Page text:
Schenectady High launches partnerships with SUNY Schenectady, Proctors

Emelyn Martinez of Schenectady speaks in front of Proctors on Wednesday, June 15, 2022, about what she gained by attending SUNY Schenectady County while still a Schenectady High School student.

Emelyn Martinez of Schenectady speaks in front of Proctors on Wednesday, June 15, 2022, about what she gained by attending SUNY Schenectady County while still a Schenectady High School student.

SCHENECTADY The Schenectady City School District launched the first part of its City As Our Campus initiative Wednesday.

The move will give more Schenectady High School students a jump on their college education at SUNY Schenectady County, or their first step toward a performing arts career through a partnership with Proctors.

More of these partnerships are planned, school district officials say, as a way to provide students with additional paths to college or career or both.

The student leadership academies at the downtown performing arts center and the college are part of the structural redesign of secondary education unveiled two weeks ago by the district. Among other things, the redesign sought to improve student engagement and career pathways for them.  

Superintendent Anibal Soler Jr. recalled seeing a hum of activity downtown nearly a year ago as he arrived to take the district’s top post. He said he wondered about the high school’s place in that, and challenged his administrators to expand access and opportunities for the students.

“We had an early college program, we were sending a small number of kids,” he said. “So, how do we get more kids to want to be a part of this program? Sometimes it’s just capacity, footprint and access.”

The current enrollees in the college program include 17 who will be graduating twice this spring, once with an associate’s degree from SUNY Schenectady County and again with a diploma from Schenectady High School.

“How powerful is that?” Soler marveled.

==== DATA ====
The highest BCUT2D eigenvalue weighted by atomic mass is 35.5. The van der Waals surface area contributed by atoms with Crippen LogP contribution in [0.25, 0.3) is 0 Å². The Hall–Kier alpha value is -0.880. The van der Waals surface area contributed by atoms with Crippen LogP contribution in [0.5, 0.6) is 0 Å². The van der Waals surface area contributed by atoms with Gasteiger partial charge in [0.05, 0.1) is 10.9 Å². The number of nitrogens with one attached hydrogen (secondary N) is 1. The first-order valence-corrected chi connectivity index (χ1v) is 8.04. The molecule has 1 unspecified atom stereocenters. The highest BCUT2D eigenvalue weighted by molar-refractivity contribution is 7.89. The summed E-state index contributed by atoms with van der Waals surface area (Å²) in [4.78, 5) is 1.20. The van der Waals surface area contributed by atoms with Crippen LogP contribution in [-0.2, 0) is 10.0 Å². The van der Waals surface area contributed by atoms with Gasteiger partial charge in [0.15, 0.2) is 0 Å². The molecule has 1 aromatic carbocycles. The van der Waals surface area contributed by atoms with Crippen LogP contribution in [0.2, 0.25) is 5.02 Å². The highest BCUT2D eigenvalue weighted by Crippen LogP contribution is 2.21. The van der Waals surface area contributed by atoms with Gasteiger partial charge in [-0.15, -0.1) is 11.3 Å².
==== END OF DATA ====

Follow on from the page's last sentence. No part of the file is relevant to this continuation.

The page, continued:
Among that group is Emelyn Alejandro Martinez, 18, who is heading next to New York University.

“As part of the Smart Transfer program, I feel like it has helped me tremendously in completing a lot of goals especially as a first-gen student with immigrant parents,” she said. “A great deal of it was because of the staff and the Smart Transfer program as a whole.”

College was scary at the outset, she said, but it helped her gain a sense of independence and responsibility.

“The other piece of this is creating career pathways for the kids in high school,” Soler said. “So if you’re interested in the arts, why not come and study at Proctors? A traditional school setting’s not going to be able to give that rich experience.”

Christine Sheehan, director of education at Proctors, said:

“Proctors has had a long-standing commitment to education and so building an expanded campus here in our facility for district students is a logical and natural fit for us. Hundreds of careers in the creative workforce happen every month here as shows come in and out of our theaters.”

SUNY Schenectady President Steady Moono said the early college program is free for the high schoolers and will provide a good starting point in higher education, with guidance along the way from both high school and college staff.

“It introduces them much sooner to the process,” he said. “For those who will want to continue on, it’s a seamless transition.”

Moono also said mentorship is important — for the high schoolers enrolled at such a young age but also for some of the other students.

“I like to call them vision supporters, to help them through the challenges of navigating college,” he said. Many are first-generation college students with no family members who can provide advice. 

The son of Zambian farmers was in that position himself.

“When I came to the United States I knew virtually nothing about college,” Moono said. “I was fortunate enough that I had two mentors in college that helped me, or else I would have given up. I didn’t even know what a credit was.”

Moono said SUNY Schenectady County is regaining some of the momentum it lost to the COVID pandemic.

“The last two years we have seen really significant decline in enrollment,” he said. “For the first time in three years our summer enrollment is up and our fall enrollment is looking really good, solid.”

He said the school has the physical and human infrastructure to handle an increase in Schenectady High School students taking classes and an influx of returning college students.

The Schenectady Early College High School Leadership Community will place 64 freshmen and 24 sophomores full time at SUNY Schenectady’s Center City location. The Proctors Performing Arts Leadership Community will include 25 students who will split their time between Schenectady High and Proctors.

Soler said the partnerships launched Wednesday do not lock students into a career or academic track but expand the options for both.

“We want kids to have that choice,” he said. “If you want to go right to work the hope is that these places look to employ you.”

Additional collaborations beyond Proctors and SUNY Schenectady will be announced, Soler said.

“This is just the start of this theme of the City As Our Campus, we have more partners knocking on our doors saying, ‘Hey, we’ll take some kids too.’ So stay tuned, this is just phase one, more to come.”

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